10 Years After Deepwater Horizon: Projects that Benefit Multiple Types of Resources


Many of our projects are designed to benefit multiple restoration types. Projects that restore coastal marshes may also benefit wildlife, improve water quality, and enhance recreational opportunities. Additionally, a beach project that enhances recreational access to beaches may also educate visitors about the local birds and their nests.

Aerial view of a barrier island. Louisiana Outer Coast
This Louisiana Restoration Area project restores beach, dune, and back-barrier marsh habitats as well as habitat for brown pelicans, terns, skimmers, and gulls at four barrier island locations in the Louisiana Restoration Area. These projects will restore eroded areas and vegetation that have historically buffered the mainland. They will also rebuild critically important bird nesting areas.


Brush burns during a prescribed burn restoring habitat. Grand Bay Land Acquisition and Habitat Management in Mississippi
This Mississippi Restoration Area project restores and protects forested wetlands, estuarine marshes, and other coastal habitat that will provide foraging, loafing and nesting for bird species that were injured by the oil spill. The land acquisition, restoration, and management activities, including prescribed fires, reduce the threat of development and directly enhance habitat, which helps restore birds.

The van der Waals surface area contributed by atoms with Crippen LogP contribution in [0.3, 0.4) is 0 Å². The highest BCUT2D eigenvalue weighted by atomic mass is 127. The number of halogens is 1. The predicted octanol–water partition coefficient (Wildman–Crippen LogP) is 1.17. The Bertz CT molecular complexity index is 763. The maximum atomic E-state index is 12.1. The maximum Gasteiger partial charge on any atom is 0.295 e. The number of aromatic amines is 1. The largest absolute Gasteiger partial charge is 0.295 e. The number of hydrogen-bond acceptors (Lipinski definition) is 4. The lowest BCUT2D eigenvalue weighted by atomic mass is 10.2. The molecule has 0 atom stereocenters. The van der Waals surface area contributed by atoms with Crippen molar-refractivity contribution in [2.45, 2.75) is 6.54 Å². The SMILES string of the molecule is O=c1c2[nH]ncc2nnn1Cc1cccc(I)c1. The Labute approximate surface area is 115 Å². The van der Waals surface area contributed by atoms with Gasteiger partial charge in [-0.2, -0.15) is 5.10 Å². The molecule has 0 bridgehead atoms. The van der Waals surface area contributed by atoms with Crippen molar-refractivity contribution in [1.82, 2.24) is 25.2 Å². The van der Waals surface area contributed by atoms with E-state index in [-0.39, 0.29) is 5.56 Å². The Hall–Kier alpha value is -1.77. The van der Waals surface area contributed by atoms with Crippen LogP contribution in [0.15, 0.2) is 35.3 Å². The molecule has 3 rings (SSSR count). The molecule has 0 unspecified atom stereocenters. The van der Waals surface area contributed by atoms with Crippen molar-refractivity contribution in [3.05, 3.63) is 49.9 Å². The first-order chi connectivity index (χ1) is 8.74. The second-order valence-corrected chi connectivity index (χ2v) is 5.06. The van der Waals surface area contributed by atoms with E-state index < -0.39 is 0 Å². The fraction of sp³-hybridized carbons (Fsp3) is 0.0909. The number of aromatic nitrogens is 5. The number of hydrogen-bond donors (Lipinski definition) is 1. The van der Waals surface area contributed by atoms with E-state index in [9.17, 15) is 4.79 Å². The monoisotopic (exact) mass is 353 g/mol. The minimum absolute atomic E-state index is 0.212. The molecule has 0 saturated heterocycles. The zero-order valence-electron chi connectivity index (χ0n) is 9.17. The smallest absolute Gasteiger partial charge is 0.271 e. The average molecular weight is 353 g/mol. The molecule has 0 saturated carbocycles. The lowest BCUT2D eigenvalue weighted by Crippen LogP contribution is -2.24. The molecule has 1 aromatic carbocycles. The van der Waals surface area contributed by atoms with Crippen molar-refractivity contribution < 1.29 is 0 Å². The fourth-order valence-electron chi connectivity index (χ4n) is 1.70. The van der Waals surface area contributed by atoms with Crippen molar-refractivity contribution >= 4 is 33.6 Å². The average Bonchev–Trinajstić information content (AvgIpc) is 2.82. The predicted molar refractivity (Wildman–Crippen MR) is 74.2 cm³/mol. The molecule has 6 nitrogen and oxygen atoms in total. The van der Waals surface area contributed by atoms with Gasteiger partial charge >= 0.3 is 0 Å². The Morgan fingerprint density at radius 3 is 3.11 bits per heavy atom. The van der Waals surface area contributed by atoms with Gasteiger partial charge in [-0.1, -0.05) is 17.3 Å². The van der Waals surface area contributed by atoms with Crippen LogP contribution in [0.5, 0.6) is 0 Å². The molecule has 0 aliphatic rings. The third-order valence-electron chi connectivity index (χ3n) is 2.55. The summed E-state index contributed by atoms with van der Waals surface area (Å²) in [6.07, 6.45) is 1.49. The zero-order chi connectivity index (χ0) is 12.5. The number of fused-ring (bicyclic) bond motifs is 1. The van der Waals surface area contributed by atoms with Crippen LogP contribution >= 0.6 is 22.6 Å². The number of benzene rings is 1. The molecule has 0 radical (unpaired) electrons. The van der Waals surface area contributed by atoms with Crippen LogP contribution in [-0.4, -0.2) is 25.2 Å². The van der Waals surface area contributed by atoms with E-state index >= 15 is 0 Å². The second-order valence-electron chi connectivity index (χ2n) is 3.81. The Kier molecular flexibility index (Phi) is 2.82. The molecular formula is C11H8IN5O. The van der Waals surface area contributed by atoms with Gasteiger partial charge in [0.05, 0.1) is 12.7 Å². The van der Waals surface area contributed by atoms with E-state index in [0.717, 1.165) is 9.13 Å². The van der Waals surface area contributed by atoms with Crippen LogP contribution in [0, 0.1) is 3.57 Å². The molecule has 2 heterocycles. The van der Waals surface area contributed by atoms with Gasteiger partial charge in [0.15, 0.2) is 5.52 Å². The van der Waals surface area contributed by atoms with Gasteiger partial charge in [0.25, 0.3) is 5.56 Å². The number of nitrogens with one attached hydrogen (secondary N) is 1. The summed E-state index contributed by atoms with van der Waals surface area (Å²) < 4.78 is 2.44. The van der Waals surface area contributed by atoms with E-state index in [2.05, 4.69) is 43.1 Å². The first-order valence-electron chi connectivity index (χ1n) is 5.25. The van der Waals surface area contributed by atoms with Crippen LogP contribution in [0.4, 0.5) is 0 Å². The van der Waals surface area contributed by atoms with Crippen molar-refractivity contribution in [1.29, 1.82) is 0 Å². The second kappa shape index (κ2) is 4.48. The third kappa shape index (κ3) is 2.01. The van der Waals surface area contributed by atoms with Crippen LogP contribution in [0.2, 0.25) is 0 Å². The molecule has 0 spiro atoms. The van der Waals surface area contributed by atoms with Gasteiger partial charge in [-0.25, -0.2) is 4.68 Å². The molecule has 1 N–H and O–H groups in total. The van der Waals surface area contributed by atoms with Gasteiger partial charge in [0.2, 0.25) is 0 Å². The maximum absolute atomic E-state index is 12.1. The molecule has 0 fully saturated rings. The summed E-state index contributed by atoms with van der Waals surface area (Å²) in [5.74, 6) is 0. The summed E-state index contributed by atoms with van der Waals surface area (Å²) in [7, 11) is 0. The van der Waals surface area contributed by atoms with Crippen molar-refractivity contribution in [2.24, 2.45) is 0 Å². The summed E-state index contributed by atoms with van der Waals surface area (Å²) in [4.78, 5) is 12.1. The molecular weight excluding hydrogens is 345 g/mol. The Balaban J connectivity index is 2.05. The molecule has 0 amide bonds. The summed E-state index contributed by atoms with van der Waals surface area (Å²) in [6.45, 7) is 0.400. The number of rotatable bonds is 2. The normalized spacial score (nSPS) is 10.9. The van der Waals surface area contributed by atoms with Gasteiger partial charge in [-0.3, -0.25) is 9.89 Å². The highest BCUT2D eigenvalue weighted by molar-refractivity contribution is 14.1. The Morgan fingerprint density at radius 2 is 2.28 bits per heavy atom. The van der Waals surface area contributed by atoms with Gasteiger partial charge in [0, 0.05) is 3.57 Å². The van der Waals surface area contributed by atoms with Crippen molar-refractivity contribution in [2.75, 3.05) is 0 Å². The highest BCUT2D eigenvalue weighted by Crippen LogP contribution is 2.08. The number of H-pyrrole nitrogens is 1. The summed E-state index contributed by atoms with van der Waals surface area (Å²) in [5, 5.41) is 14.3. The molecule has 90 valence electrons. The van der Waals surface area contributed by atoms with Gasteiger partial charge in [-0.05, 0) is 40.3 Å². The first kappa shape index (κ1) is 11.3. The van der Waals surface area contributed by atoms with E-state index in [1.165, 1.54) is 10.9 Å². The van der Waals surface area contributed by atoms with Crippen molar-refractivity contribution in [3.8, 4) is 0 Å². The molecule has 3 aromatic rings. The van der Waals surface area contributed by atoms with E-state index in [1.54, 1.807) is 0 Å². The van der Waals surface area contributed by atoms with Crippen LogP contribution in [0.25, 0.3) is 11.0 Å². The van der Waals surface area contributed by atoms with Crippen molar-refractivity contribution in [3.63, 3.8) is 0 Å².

A sign on beach dunes notifies people that the dune is bird habitat. Southwestern Coffee Island in Alabama
This Alabama Restoration Area project supports planning activities for restoration and creation of tidal wetlands and other colonial nesting bird breeding and foraging habitat along the southwest shoreline of Coffee Island. The project will synthesize nesting data in coastal Alabama and conduct engineering, design, and permitting for future habitat restoration on Coffee Island. 











Read the Trustee Council's statement on 10 years after the Deepwater Horizon oil spill >>